to Jasper County, Indiana, at a lime when the county was still a wilderness practically undisturbed by the hand of man. Here he and his wife passed the remainder of their lives and passed away, being buried in Jasper County. Mrs. Comer was a member of a rich North Carolina family. When the war between the states broke out her people wrote her, in effect, that she could return and live with her people or remain with her married relations, "the Yankees," but that in the latter event she would never again be
recognized as a member of the rich, slave-holding, aristocratic Ellis family of North Carolina. Mrs.. Ellis, notwithstanding her grief at the separation, decided to remain with her husband. Among their children are mentioned John ; W'illiam ; Nancy, who married Malachi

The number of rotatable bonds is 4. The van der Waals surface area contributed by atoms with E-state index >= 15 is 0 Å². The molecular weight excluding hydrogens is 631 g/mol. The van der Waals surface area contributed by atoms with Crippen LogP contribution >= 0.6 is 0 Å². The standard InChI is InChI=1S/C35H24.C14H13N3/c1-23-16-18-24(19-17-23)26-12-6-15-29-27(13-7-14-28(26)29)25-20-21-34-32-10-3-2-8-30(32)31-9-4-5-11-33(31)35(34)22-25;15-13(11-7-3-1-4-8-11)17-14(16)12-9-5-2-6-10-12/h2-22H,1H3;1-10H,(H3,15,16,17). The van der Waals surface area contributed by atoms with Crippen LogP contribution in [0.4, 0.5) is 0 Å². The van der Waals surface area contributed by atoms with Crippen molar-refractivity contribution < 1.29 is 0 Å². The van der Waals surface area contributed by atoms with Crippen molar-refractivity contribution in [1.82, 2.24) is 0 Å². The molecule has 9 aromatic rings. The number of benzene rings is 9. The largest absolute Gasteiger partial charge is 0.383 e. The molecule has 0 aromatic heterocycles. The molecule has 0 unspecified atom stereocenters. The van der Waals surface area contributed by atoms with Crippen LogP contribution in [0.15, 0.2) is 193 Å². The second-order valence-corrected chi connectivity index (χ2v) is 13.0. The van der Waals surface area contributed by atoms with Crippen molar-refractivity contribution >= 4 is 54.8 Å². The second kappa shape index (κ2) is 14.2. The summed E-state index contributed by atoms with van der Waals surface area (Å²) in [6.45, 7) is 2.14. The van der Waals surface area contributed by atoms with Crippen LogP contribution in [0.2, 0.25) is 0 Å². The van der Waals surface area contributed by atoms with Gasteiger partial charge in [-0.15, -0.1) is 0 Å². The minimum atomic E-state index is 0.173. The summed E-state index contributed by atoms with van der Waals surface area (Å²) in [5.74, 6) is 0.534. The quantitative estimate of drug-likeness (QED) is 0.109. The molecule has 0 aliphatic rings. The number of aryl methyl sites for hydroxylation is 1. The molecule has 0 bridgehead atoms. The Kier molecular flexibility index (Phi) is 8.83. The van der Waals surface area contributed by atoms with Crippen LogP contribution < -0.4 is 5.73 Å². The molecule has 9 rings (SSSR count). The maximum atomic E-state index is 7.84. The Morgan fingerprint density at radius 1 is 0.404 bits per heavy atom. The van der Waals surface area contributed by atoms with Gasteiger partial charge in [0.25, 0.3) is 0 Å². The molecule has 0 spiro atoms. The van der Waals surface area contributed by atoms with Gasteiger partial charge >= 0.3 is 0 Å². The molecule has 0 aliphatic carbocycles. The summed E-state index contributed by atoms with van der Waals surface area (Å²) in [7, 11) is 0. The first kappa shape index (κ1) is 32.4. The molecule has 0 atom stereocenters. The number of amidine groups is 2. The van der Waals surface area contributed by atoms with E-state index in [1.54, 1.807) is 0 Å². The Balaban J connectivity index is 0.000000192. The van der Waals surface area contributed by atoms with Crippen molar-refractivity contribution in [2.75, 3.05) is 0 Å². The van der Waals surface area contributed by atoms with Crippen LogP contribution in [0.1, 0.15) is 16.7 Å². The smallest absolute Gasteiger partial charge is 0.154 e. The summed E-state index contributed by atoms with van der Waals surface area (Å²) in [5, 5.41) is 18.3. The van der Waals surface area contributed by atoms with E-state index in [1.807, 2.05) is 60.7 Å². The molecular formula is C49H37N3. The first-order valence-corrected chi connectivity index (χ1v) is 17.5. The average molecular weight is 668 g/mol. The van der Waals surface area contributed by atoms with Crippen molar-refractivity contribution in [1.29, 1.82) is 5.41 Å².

P. Prevo; Rachel, who married Greenberry Hobbs; Josiali and Thomas. Mr. and Mrs. Comer were devout members of the
Methodist Episcopal Church.

William Comer was born in Muskingum County, Ohio, and was
about twelve years of age when brought to Wayne County, Indiana. With his parents he came to Carroll County, where he was married to Phoebe Dewitt, a descendant of General Dewitt of Revolutionary war fame, and as a young married couple they came to Jasper County at the time of the advent of Jesse Comer. Locating in Gillam Township, they became widely known for their many acts of kindness. Mrs. Comer was a devout Christian and an able assistant to her husband, whose life work was as a minister of the
Methodist Episcopal faith. She devoted her life to deeds of Christian kindness, and no one ever came to her for spiritual or material comfort without being benefited. In her later years she was almost universally known as "Grandmother" Comer. William and Phoebe Comer were the parents of ten children : Elizabeth M., who married
Elijah Nelson; John E., deceased, Malachi P., who is a farmer of Earkley Township, Jasper County ; William P., who is deceased; Martin, deceased, who served in the Civil war as a member of the Eighty-seventh Regiment, Indiana Volunteer Infantry ; Stephen T. ;

522 JASPER AND COUNTIES

James II.; Silas F., who died in infancy ; llarncy D., and Jennie, who married Andrew Boston.